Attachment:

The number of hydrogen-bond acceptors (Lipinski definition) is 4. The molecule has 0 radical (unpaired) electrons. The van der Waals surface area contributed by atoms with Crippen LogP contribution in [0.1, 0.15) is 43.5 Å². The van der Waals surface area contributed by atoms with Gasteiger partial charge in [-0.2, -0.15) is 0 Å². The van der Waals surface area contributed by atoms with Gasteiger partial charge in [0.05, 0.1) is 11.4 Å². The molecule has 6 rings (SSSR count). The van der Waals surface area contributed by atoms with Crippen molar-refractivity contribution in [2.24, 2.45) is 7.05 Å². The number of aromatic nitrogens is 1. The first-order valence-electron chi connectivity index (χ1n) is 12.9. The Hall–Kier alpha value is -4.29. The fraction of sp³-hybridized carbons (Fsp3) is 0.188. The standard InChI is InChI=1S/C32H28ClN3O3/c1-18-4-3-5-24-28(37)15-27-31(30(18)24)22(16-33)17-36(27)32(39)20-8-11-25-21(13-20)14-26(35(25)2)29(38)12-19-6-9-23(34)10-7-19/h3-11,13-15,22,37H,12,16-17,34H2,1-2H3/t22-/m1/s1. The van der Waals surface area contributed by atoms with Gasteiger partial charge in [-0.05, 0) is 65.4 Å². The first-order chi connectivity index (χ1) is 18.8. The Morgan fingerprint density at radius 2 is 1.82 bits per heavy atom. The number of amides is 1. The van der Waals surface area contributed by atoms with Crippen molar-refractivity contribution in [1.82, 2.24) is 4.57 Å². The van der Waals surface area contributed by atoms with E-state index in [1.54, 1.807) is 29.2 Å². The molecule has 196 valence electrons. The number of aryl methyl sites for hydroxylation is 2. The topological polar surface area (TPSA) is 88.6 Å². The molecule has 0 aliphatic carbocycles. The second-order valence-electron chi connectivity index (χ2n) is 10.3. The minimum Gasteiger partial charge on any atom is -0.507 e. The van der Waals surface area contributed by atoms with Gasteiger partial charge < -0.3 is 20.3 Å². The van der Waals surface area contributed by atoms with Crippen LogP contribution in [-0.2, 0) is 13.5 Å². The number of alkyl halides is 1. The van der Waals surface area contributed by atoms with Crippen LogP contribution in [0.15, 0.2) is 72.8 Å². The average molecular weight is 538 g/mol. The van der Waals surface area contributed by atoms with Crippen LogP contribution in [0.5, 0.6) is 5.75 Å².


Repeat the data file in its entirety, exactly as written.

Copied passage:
The number of hydrogen-bond acceptors (Lipinski definition) is 4. The molecule has 0 radical (unpaired) electrons. The van der Waals surface area contributed by atoms with Crippen LogP contribution in [0.1, 0.15) is 43.5 Å². The van der Waals surface area contributed by atoms with Gasteiger partial charge in [-0.2, -0.15) is 0 Å². The van der Waals surface area contributed by atoms with Gasteiger partial charge in [0.05, 0.1) is 11.4 Å². The molecule has 6 rings (SSSR count). The van der Waals surface area contributed by atoms with Crippen molar-refractivity contribution in [2.24, 2.45) is 7.05 Å². The number of aromatic nitrogens is 1. The first-order valence-electron chi connectivity index (χ1n) is 12.9. The Hall–Kier alpha value is -4.29. The fraction of sp³-hybridized carbons (Fsp3) is 0.188. The standard InChI is InChI=1S/C32H28ClN3O3/c1-18-4-3-5-24-28(37)15-27-31(30(18)24)22(16-33)17-36(27)32(39)20-8-11-25-21(13-20)14-26(35(25)2)29(38)12-19-6-9-23(34)10-7-19/h3-11,13-15,22,37H,12,16-17,34H2,1-2H3/t22-/m1/s1. The van der Waals surface area contributed by atoms with Gasteiger partial charge in [-0.05, 0) is 65.4 Å². The first-order chi connectivity index (χ1) is 18.8. The Morgan fingerprint density at radius 2 is 1.82 bits per heavy atom. The number of amides is 1. The van der Waals surface area contributed by atoms with Crippen molar-refractivity contribution in [1.82, 2.24) is 4.57 Å². The van der Waals surface area contributed by atoms with E-state index in [1.54, 1.807) is 29.2 Å². The molecule has 196 valence electrons. The number of aryl methyl sites for hydroxylation is 2. The topological polar surface area (TPSA) is 88.6 Å². The molecule has 0 aliphatic carbocycles. The second-order valence-electron chi connectivity index (χ2n) is 10.3. The minimum Gasteiger partial charge on any atom is -0.507 e. The van der Waals surface area contributed by atoms with Gasteiger partial charge < -0.3 is 20.3 Å². The van der Waals surface area contributed by atoms with Crippen LogP contribution in [-0.2, 0) is 13.5 Å². The number of alkyl halides is 1. The van der Waals surface area contributed by atoms with Crippen LogP contribution in [0.15, 0.2) is 72.8 Å². The average molecular weight is 538 g/mol. The van der Waals surface area contributed by atoms with Crippen LogP contribution in [0.5, 0.6) is 5.75 Å².